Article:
George Washington Birthplace National Monument | COLONIAL FARM

Colonial Farm at George Washington Birthplace National Monument

Colonial Farm at George Washington Birthplace National Monument

The Colonial Farm became part of George Washington Birthplace National Monument in 1968 when the focus of the park shifted from memorializing George Washington to the birth place itself. Yes, George is still important in the scheme of things, but this is not a park where you come to learn about General Washington or President Washington, but about a young boy, his family, and the environment in which he grew up.

Sheep in the field at the Colonial Farm, George Washington Birthplace National Monument

Sheep in the field at the Colonial Farm, George Washington Birthplace National Monument

The National Park Service has re-created a Colonial-era farm typical of those that Washington grew up on, complete with reproductions of outbuildings and traditional animals and crops. The farm buildings include a weaving room, a workshop, and a barn to house the animals.

Barn at the Colonial Farm, George Washington Birthplace National Monument

Barn at the Colonial Farm, George Washington Birthplace National Monument

Sheep and old barn house at the Colonial Farm, George Washington Birthplace National Monument

Sheep and old barn house at the Colonial Farm, George Washington Birthplace National Monument

Tobacco field at the Colonial Farm, George Washington Birthplace National Monument

Tobacco field at the Colonial Farm, George Washington Birthplace National Monument

The weaving room and workshop are furnished with equipment authentic to the time period and are usually open for you to look inside. During select times of the year, actual demonstrations are held in the buildings.

Weaving building at the Colonial Farm, George Washington Birthplace National Monument

Weaving building at the Colonial Farm, George Washington Birthplace National Monument

Colonial Farm Workshop at George Washington Birthplace National Monument

Colonial Farm Workshop at George Washington Birthplace National Monument

Inside the Colonial Farm Workshop at George Washington Birthplace National Monument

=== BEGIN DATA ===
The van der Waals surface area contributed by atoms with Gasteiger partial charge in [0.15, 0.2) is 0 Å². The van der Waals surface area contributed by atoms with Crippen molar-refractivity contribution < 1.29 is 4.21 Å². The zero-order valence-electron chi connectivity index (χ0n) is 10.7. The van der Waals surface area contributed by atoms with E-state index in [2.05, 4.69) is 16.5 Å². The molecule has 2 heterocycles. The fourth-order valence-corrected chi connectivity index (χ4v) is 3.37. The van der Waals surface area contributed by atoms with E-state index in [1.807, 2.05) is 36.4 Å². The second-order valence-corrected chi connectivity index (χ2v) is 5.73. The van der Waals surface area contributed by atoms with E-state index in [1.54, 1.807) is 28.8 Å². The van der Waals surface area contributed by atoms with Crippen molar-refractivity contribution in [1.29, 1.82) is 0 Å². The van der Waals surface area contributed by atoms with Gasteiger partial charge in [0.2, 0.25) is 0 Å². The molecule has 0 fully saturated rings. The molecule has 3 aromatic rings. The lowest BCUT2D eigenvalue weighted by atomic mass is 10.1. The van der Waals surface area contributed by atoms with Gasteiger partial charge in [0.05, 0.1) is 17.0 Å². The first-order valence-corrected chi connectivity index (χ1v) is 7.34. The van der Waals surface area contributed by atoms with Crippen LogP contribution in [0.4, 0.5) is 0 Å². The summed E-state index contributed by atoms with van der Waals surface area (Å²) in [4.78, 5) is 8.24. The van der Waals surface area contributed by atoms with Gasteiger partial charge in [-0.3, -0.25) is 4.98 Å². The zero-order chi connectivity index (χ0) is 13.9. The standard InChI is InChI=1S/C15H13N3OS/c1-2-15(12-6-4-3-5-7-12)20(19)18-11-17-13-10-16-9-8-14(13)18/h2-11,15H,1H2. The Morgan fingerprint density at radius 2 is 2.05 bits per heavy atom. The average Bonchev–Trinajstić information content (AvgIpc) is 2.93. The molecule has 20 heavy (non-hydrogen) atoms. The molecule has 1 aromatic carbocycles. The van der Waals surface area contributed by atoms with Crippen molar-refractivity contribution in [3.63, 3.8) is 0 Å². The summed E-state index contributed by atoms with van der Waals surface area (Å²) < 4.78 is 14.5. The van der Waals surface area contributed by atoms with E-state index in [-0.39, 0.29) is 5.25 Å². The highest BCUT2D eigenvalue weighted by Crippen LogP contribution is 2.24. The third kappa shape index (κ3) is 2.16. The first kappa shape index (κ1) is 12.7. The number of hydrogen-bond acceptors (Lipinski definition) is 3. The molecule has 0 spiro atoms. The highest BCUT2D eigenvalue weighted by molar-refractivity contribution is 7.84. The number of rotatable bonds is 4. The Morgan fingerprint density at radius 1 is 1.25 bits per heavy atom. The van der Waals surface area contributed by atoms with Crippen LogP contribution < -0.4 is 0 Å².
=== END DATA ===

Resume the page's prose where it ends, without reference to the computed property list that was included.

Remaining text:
Inside the Colonial Farm Workshop at George Washington Birthplace National Monument

Forge inside the Colonial Farm Workshop at George Washington Birthplace National Monument

Forge inside the Colonial Farm Workshop at George Washington Birthplace National Monument

Keep in mind that the Memorial House and the kitchen are also an integral part of the farm. The kitchen is furnished and open to visitors. The Memorial House is furnished as well, but is only accessible during Ranger-guided tours.

Memorial House and kitchen at George Washington Birthplace National Monument

Memorial House and kitchen at George Washington Birthplace National Monument

Interior of the kitchen at George Washington Birthplace National Monument

Interior of the kitchen at George Washington Birthplace National Monument

Animals traditionally raised in Colonial Virginia such as Hog Island Sheep, Red Devon Oxen, and horses can be found in the pastures and barn area. However, this is not a petting zoo and children need to understand that the animals can be dangerous.

Hog Island Sheep at the Colonial Farm, George Washington Birthplace National Monument

Hog Island Sheep at the Colonial Farm, George Washington Birthplace National Monument

Horses at the Colonial Farm, George Washington Birthplace National Monument

Horses at the Colonial Farm, George Washington Birthplace National Monument

Back to the Top


With a few exceptions, use of any photograph on the National Park Planner website requires a paid Royalty Free Editorial Use License or Commercial Use License. See the Photo Usage page for details.
Last updated on April 17, 2024
Share this article